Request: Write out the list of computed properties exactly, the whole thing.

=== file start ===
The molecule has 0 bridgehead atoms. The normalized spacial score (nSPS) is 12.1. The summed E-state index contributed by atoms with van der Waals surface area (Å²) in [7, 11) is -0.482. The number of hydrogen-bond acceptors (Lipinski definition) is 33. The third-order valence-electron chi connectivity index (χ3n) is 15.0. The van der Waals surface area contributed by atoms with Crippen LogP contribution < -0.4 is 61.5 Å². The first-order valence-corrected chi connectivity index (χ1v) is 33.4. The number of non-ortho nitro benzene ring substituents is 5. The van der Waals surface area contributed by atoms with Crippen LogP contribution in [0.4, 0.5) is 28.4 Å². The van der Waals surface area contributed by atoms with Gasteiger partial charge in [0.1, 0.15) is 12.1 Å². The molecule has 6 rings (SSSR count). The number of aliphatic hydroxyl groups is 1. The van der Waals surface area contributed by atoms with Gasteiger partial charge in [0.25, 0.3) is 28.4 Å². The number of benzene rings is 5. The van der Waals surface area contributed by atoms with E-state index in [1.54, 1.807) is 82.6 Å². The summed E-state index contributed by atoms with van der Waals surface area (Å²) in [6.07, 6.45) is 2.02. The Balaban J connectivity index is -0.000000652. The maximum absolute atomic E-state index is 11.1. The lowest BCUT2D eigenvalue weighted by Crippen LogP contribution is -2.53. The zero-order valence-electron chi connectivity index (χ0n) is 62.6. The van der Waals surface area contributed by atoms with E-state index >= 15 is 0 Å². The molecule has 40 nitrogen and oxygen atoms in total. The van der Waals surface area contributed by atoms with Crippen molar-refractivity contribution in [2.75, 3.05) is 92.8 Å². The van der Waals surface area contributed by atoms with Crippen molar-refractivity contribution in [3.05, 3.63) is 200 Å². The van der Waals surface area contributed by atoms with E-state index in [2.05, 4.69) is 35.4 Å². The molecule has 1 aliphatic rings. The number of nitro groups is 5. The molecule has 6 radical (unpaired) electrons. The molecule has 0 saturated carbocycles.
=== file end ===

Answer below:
The molecule has 0 bridgehead atoms. The normalized spacial score (nSPS) is 12.1. The summed E-state index contributed by atoms with van der Waals surface area (Å²) in [7, 11) is -0.482. The number of hydrogen-bond acceptors (Lipinski definition) is 33. The third-order valence-electron chi connectivity index (χ3n) is 15.0. The van der Waals surface area contributed by atoms with Crippen LogP contribution < -0.4 is 61.5 Å². The first-order valence-corrected chi connectivity index (χ1v) is 33.4. The number of non-ortho nitro benzene ring substituents is 5. The van der Waals surface area contributed by atoms with Crippen LogP contribution in [0.4, 0.5) is 28.4 Å². The van der Waals surface area contributed by atoms with Gasteiger partial charge in [0.1, 0.15) is 12.1 Å². The molecule has 6 rings (SSSR count). The number of aliphatic hydroxyl groups is 1. The van der Waals surface area contributed by atoms with Gasteiger partial charge in [0.25, 0.3) is 28.4 Å². The number of benzene rings is 5. The van der Waals surface area contributed by atoms with E-state index in [1.54, 1.807) is 82.6 Å². The summed E-state index contributed by atoms with van der Waals surface area (Å²) in [6.07, 6.45) is 2.02. The Balaban J connectivity index is -0.000000652. The maximum absolute atomic E-state index is 11.1. The lowest BCUT2D eigenvalue weighted by Crippen LogP contribution is -2.53. The zero-order valence-electron chi connectivity index (χ0n) is 62.6. The van der Waals surface area contributed by atoms with E-state index >= 15 is 0 Å². The molecule has 40 nitrogen and oxygen atoms in total. The van der Waals surface area contributed by atoms with Crippen molar-refractivity contribution in [2.75, 3.05) is 92.8 Å². The van der Waals surface area contributed by atoms with Crippen molar-refractivity contribution in [3.05, 3.63) is 200 Å². The van der Waals surface area contributed by atoms with E-state index in [2.05, 4.69) is 35.4 Å². The molecule has 1 aliphatic rings. The number of nitro groups is 5. The molecule has 6 radical (unpaired) electrons. The molecule has 0 saturated carbocycles.